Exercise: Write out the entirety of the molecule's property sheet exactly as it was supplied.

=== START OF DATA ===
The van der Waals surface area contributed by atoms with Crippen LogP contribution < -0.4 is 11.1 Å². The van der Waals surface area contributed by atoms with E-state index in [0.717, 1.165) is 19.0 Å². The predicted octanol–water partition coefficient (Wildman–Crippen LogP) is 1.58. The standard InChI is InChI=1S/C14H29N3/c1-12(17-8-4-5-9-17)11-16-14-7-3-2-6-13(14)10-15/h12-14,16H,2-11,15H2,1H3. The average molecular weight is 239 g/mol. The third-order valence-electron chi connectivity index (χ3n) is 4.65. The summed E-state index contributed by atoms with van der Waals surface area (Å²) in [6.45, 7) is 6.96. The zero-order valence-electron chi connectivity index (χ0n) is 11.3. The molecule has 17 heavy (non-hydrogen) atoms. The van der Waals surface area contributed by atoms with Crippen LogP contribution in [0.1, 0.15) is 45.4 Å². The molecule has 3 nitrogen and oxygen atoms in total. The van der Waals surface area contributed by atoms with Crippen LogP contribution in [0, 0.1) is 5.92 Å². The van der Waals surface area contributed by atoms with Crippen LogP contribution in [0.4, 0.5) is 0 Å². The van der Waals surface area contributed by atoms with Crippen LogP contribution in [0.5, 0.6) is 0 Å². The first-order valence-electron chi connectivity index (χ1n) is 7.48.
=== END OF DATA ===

The van der Waals surface area contributed by atoms with Crippen LogP contribution < -0.4 is 11.1 Å². The van der Waals surface area contributed by atoms with E-state index in [0.717, 1.165) is 19.0 Å². The predicted octanol–water partition coefficient (Wildman–Crippen LogP) is 1.58. The standard InChI is InChI=1S/C14H29N3/c1-12(17-8-4-5-9-17)11-16-14-7-3-2-6-13(14)10-15/h12-14,16H,2-11,15H2,1H3. The average molecular weight is 239 g/mol. The third-order valence-electron chi connectivity index (χ3n) is 4.65. The summed E-state index contributed by atoms with van der Waals surface area (Å²) in [6.45, 7) is 6.96. The zero-order valence-electron chi connectivity index (χ0n) is 11.3. The molecule has 17 heavy (non-hydrogen) atoms. The van der Waals surface area contributed by atoms with Crippen LogP contribution in [0.1, 0.15) is 45.4 Å². The molecule has 3 nitrogen and oxygen atoms in total. The van der Waals surface area contributed by atoms with Crippen LogP contribution in [0, 0.1) is 5.92 Å². The van der Waals surface area contributed by atoms with Crippen LogP contribution in [0.4, 0.5) is 0 Å². The van der Waals surface area contributed by atoms with Crippen LogP contribution in [0.5, 0.6) is 0 Å². The first-order valence-electron chi connectivity index (χ1n) is 7.48.